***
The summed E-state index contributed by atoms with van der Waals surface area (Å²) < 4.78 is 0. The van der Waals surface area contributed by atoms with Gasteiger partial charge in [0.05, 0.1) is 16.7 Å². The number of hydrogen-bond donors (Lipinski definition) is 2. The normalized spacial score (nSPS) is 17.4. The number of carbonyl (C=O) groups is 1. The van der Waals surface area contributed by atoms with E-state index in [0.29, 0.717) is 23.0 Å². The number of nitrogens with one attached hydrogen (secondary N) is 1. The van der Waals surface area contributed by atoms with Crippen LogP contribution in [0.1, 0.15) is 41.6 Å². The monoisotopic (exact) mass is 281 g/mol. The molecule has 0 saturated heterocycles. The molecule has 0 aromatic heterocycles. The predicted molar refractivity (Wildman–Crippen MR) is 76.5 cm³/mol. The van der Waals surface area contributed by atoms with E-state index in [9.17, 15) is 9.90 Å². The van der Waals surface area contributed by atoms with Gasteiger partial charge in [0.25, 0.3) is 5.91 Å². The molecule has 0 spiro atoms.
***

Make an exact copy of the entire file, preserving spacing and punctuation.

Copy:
The summed E-state index contributed by atoms with van der Waals surface area (Å²) < 4.78 is 0. The van der Waals surface area contributed by atoms with Gasteiger partial charge in [0.05, 0.1) is 16.7 Å². The number of hydrogen-bond donors (Lipinski definition) is 2. The normalized spacial score (nSPS) is 17.4. The number of carbonyl (C=O) groups is 1. The van der Waals surface area contributed by atoms with E-state index in [0.29, 0.717) is 23.0 Å². The number of nitrogens with one attached hydrogen (secondary N) is 1. The van der Waals surface area contributed by atoms with Crippen LogP contribution in [0.1, 0.15) is 41.6 Å². The monoisotopic (exact) mass is 281 g/mol. The molecule has 0 saturated heterocycles. The molecule has 0 aromatic heterocycles. The predicted molar refractivity (Wildman–Crippen MR) is 76.5 cm³/mol. The van der Waals surface area contributed by atoms with E-state index in [9.17, 15) is 9.90 Å². The van der Waals surface area contributed by atoms with Gasteiger partial charge in [0.25, 0.3) is 5.91 Å². The molecule has 0 spiro atoms.